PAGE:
There are countless routines available that will yield positive improvements in muscular strength, power, and endurance; and on the outside these routines look very different and sometimes seem to contradict themselves. In reality, many of the routines or programs you will see, at least the ones that are successful, have many of the same characteristics.
Characteristics of a successful strength training routine are.....
- Ones that encourages full body strength. It is very important that all muscles be given equal attention and trained in an intense fashion. Your routine will include exercises to strengthen the 5 major body structures used in athletic competition.
- Hips and Legs (quadriceps, hamstrings, gluteus, calf muscles)
- Midsection (abdominals, lower back, oblique's)
- Upper torso (chest, shoulders, upper back)
- Arms (biceps, triceps, forearms, and hands)
- Neck (Contact athletes)
- Ones that trains the above muscle structures frequently. In order for the targeted muscle group to improve it must be trained on a regular basis. Scientific research states that training a muscle group every 48-72 hours is ideal for such improvements to take place. This amounts to training each body structure 2-3 times each week.
- Ones that allows the body improve (recovery). Strength training does not make the body stronger, at least not directly. Vigorous exercise merely sets the stage by providing the conditions for the muscles to adapt and become stronger. This adaptation occurs outside the training center while you are "living your life". Always remember that exercise is only one part of the equation the other part is rest and recovery. Allowing your body to recover is essential for optimal gains.
Focused and intense training + Proper recovery (48-72 hours) = Optimal gains
- Ones that addresses the total athlete. Every athlete needs to become stronger, more flexible, and in better condition but each sport requires different levels of each. This is why you will find several workout plans listed below. Make sure you choose the workout plan that is right for you and make sure that it allows you time to work on other important training variables for your sport such as conditioning and skill work.
- Ones that focus on improvement. Each time you train you must strive to do better than the time before, either by lifting more weight or performing more repetitions. Make improvement your goal every time you enter the training center. Refer to the Progression Chart for more information.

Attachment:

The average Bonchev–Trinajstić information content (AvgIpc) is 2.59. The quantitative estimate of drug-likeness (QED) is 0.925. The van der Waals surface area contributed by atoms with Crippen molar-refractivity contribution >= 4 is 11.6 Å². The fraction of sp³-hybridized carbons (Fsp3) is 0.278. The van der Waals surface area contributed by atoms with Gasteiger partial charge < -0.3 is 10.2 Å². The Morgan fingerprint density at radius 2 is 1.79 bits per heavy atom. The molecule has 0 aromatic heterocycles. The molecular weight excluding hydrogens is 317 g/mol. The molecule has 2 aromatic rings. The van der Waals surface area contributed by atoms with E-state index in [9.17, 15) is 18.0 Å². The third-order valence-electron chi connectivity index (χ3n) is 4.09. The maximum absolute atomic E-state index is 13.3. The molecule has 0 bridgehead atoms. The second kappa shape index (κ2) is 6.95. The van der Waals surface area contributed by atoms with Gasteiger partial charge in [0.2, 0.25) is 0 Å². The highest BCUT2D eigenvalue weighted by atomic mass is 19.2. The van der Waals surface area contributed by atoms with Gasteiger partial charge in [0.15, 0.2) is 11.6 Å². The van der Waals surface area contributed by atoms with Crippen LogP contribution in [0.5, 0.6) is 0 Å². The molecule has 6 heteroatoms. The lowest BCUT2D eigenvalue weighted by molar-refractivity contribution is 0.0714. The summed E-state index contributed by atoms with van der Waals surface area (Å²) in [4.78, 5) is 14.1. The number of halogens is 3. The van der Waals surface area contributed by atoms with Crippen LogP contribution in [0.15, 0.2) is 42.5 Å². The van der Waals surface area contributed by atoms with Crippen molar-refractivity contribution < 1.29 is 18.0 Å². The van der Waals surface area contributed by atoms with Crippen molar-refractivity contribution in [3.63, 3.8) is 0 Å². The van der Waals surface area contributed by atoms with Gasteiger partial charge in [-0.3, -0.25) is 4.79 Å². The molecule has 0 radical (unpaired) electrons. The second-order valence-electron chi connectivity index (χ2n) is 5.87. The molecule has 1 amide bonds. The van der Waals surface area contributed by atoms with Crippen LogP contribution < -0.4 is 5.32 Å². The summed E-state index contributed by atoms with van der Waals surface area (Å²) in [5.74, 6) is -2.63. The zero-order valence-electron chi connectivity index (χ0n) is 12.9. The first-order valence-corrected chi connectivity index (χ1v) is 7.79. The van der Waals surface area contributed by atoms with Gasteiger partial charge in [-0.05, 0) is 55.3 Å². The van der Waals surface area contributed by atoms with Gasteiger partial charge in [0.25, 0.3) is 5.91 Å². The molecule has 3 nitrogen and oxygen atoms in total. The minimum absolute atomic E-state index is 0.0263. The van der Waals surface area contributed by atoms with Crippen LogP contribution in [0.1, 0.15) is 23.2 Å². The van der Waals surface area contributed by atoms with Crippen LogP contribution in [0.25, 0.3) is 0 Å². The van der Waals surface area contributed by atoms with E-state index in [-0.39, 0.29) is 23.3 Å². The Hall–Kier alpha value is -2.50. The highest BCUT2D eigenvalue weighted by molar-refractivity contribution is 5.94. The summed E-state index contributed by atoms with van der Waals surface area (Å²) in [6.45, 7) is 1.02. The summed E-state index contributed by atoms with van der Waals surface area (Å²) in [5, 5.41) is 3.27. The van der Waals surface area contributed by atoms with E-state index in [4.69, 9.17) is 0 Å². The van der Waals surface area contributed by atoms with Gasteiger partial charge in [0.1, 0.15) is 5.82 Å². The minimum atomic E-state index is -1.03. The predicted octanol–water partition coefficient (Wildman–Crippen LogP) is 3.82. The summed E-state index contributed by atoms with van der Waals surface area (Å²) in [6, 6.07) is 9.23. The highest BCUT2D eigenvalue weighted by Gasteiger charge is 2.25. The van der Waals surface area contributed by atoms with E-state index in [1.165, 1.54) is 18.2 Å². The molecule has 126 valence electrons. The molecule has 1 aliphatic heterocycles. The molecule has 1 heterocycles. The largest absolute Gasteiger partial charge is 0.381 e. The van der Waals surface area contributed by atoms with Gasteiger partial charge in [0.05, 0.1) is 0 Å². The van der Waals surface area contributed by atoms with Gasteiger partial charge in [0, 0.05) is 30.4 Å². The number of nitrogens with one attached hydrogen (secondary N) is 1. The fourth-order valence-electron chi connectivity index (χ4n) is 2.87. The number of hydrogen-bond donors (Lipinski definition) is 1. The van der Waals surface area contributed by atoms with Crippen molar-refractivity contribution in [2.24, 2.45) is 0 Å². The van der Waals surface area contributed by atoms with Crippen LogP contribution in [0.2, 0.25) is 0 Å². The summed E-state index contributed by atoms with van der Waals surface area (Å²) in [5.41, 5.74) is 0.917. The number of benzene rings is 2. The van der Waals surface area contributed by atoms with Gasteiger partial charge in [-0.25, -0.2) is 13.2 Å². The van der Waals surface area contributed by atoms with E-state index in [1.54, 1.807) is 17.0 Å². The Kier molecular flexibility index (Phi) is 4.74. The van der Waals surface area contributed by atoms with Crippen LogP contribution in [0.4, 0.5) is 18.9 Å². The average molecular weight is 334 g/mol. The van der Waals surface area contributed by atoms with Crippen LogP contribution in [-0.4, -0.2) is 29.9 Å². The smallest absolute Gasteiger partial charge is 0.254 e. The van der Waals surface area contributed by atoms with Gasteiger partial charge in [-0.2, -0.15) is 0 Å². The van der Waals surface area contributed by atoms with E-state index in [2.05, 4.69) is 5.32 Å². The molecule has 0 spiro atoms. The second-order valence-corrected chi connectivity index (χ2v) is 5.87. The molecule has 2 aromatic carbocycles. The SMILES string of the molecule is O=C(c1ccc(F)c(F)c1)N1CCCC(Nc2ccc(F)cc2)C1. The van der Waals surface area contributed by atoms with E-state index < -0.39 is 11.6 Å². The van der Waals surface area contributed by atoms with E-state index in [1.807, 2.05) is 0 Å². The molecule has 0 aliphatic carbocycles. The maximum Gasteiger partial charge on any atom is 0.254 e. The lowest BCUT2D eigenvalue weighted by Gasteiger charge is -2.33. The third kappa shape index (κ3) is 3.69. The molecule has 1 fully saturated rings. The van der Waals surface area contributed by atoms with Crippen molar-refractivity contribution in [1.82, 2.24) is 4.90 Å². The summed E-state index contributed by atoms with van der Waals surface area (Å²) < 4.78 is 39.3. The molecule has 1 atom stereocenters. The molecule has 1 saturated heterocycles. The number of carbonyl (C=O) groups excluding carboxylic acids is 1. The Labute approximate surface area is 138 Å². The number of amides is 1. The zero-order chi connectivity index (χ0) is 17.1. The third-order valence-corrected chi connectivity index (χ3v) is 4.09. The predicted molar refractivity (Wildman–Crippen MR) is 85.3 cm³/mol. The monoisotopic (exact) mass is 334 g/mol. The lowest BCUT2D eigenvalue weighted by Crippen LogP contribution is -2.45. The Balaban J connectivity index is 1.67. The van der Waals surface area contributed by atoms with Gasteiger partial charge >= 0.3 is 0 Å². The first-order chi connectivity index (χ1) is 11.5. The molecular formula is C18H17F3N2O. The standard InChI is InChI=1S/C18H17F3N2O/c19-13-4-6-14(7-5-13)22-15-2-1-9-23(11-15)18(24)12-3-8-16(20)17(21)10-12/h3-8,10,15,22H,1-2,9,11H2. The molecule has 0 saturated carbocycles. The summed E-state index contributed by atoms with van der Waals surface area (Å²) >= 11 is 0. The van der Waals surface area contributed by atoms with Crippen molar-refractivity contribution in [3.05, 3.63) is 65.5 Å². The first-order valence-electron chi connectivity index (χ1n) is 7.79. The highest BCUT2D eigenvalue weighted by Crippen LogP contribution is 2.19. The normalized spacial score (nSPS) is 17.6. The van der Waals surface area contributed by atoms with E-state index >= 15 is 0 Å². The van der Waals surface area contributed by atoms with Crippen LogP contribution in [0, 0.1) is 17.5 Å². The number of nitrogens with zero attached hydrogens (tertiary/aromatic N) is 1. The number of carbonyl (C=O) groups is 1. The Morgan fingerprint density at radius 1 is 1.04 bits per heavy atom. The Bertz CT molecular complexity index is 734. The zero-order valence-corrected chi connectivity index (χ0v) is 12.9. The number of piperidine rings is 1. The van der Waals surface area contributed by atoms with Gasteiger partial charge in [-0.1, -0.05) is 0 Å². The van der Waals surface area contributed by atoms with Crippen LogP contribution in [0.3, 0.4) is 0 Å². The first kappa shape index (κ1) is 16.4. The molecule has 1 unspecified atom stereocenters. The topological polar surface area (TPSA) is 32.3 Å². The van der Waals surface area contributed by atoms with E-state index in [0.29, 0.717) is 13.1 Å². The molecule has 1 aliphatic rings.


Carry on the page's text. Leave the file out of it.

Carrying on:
Types of Workouts
Total or Full body routines: are routines where the entire body (all 5 areas) are addressed in one training session. These routines will require you to perform more exercises in each session but training only needs to take place 2 times each week. This makes this program the most efficient in terms of time management and accessibility to a training center.
Split Routines: are routines where the body is divided, or "split" into different training days. For example:
- Upper torso and Arm on Monday and Thursday
- Hips, Legs, and Midsection on Tuesday and Friday
Although the volume of work is the same as the full body routine (each muscle group trained 2 times each week) this style allows the exerciser to focus his / her attention on only a few exercises each day. The drawback to this system is that it requires more visits to the fitness center and may conflict with other training requirements, namely conditioning and skill work.
Hybrid Routine: A hybrid routine is one which combines the benefits of both systems in an efficient 3 days per week training format.
- Total Body Routine on Monday
- Upper torso and Arms on Wednesday
- Hips, Legs, and Midsection on Thursday or Friday
Sport Specific or "Body Shop" Routines: These are not stand alone workouts but are a short list of exercises divided up by sport to "repair" injury prone areas associated with competition. These exercises can be performed with any workout system and should be done at the end of a workout.
Choosing the Right Workout
Choosing the right workout is more a matter of personal preference and available time than anything else. Spending more time in the training center will not guarantee you more strength, stamina, or power; maximizing your efforts by focusing and staying consistent with your training will. With that said, choosing the right workout is a matter of answering the following questions.
- How many days per week can you consistently commit to training? It does not make sense for you to choose a split routine if you cant commit to training 4 days each week for the majority of the summer.
- Are you performing any club, clinic, or camp training this summer? If you are traveling a lot this summer or are playing a lot of sports then time is a factor and choosing an efficient training system is important. Choose a total body or hybrid routine.
- Does my sport require a great deal of aerobic / anaerobic conditioning? If the answer is yes then a great deal of energy will be expanded performing running type activities. This also needs to be accounted for in terms of recovery. In this case I would utilize a hybrid routine to insure that the lower body is recovered from the intense running you will be doing.
- Do you enjoy training? If training and frequenting the training center is a "fun" activity for you and you feel it will better prepare you for competition then chose a split routine.
The bottom line is that all routines equal the same amount of work and will produce the same results if you train intensely and consistently.
Total Body Routines
Body Shop Routines